revenue ups and downsToo much to do. Too little time.

Sound familiar? If so, you’re not alone. Many entrepreneurs often feel this way.

Many businesses sell time in one way, shape, or form. It may not be direct. But there is a direct correlation between time invested and units of production.

All businesses face challenges getting the best from their time. They find themselves on a revenue roller coaster.

Going bananas for time

Sometimes it’s helpful to look at things through a different lens. Let’s make these units of time more tangible. Think about your time as if it were units of inventory.

Think about a grocery store. More specifically, think about the produce area of the grocery store.

Can you see the apples, the lettuce, and the broccoli? Oh, and there’s the bananas!

Grocers have to sell these things before they go bad. Otherwise, they aren’t worth anything. Unlike canned goods, produce has a very limited shelf life.

So it is with our time. We all have 86,400 seconds as an asset at the beginning of every day. But this second is gone. Now this one.

The seconds turn into minutes; the minutes into hours. When you look back on your day, did you get the most out of every hour?

What percentage of the time were your people productive and billable?

Like the grocer’s bananas, time has a short shelf life.

“I don’t have time”

Sometimes we’ll say “I don’t have time.” It’s a statement of priority, not fact. If something is important to you, make it a priority and carve out time for it.

Do you have time for your most profitable customers? Or do you occasionally find yourself so tied down by low-profit projects that you don’t have time for your most profitable ones?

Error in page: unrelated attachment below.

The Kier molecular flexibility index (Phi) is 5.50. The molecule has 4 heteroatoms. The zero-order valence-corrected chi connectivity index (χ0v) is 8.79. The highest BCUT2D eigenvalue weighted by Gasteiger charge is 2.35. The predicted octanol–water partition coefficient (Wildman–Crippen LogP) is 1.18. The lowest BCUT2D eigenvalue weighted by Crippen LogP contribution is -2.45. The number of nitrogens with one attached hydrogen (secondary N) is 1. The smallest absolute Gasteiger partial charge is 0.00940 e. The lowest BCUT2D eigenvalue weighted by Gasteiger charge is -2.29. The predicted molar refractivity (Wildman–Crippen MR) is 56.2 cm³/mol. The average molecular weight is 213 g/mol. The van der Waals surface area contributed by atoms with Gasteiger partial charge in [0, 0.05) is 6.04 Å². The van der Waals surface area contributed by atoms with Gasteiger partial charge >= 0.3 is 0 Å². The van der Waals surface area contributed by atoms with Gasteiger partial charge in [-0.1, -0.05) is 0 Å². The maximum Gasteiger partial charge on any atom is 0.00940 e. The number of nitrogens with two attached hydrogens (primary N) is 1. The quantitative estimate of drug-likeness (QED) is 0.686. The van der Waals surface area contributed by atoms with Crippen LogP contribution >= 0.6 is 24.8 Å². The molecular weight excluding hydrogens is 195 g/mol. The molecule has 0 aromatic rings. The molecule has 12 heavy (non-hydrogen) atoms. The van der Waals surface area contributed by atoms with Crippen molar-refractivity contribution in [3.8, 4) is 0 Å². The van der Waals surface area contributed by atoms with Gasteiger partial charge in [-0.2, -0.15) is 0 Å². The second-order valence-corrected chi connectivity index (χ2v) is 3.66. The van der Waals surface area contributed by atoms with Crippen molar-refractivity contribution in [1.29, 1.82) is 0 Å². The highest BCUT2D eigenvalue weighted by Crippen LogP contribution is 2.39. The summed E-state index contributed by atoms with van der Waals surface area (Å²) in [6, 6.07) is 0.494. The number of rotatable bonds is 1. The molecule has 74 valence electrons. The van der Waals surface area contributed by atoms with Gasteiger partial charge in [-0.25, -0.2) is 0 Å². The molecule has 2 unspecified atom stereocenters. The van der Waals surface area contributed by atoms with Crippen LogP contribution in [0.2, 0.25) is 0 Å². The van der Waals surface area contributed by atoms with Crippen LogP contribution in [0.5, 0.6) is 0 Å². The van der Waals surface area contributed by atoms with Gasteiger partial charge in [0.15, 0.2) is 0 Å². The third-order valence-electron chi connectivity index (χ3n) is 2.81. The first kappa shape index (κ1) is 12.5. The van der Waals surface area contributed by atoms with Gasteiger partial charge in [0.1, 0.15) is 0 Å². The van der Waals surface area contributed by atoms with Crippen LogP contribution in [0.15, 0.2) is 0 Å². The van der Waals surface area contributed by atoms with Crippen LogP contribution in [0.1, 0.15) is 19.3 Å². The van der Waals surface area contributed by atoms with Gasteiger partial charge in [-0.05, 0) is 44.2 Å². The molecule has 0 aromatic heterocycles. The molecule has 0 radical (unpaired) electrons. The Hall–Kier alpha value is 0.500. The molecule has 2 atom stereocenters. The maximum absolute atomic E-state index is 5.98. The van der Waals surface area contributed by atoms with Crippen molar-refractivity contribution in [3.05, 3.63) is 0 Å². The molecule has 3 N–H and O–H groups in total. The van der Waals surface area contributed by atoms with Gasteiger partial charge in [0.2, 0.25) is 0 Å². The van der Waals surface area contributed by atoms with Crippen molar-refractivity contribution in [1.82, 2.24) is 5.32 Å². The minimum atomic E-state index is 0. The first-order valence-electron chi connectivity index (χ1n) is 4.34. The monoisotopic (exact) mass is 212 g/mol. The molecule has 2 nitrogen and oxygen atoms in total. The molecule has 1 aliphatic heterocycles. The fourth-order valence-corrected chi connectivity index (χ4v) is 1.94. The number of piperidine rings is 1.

If you’re not sure, track it. We know – you don’t need one more thing to do. But you don’t have to do it forever. (Although if it’s critical for the success of your business, maybe you should.) It may be tedious, but the understanding you gain will be worthwhile.

“I don’t have time” is one of the reasons business owners see their revenues swell only to retract. They get so busy, they don’t have time for marketing. Next thing you know, they have plenty of time because they don’t have any sales!

They stopped doing those important activities that created the sales in the first place. This cycle gets repeated over and over.

Make the most of your time

To make the best use of your time, ask yourself these three questions:

  • Have you set your direction? You have to know where you’re going to use your time effectively by doing the right things. What do you want to accomplish? You may know the answer. Do your employees? If you haven’t communicated what you want to accomplish to your people, they won’t be as effective as they should be. Time will be wasted.
  • Are you working efficiently? Do you and your people use technology enough (or too much) to get things done expeditiously? A very simple example: Do you still play telephone tag when a quick e-mail would allow for a firm appointment? Are there tasks you perform yourself that could easily be done by someone else? Remember urgent is not always important. The things hitting you in the face may best be delegated to someone else. Are there entire processes or functions which neither you nor your people excel at? There are more options for outsourcing today than ever before. Are you capitalizing on them?
  • Are you focused enough? Ambition is a wonderful thing. You may like to have a lot on your plate. You may want to push yourself and your people. But here’s a really important principle to understand: If you try to accomplish too much, you risk accomplishing nothing! Focus on no more than three major goals at a time. Break them down into quarters or months. Then you’ll know what you need to accomplish every day and every week.

Make sure these goals work together. You can’t drive in more than one direction at a time. You and your people will grow incredibly frustrated if you try.

Focus on doing a few right things the right way so you make more money, more dependably!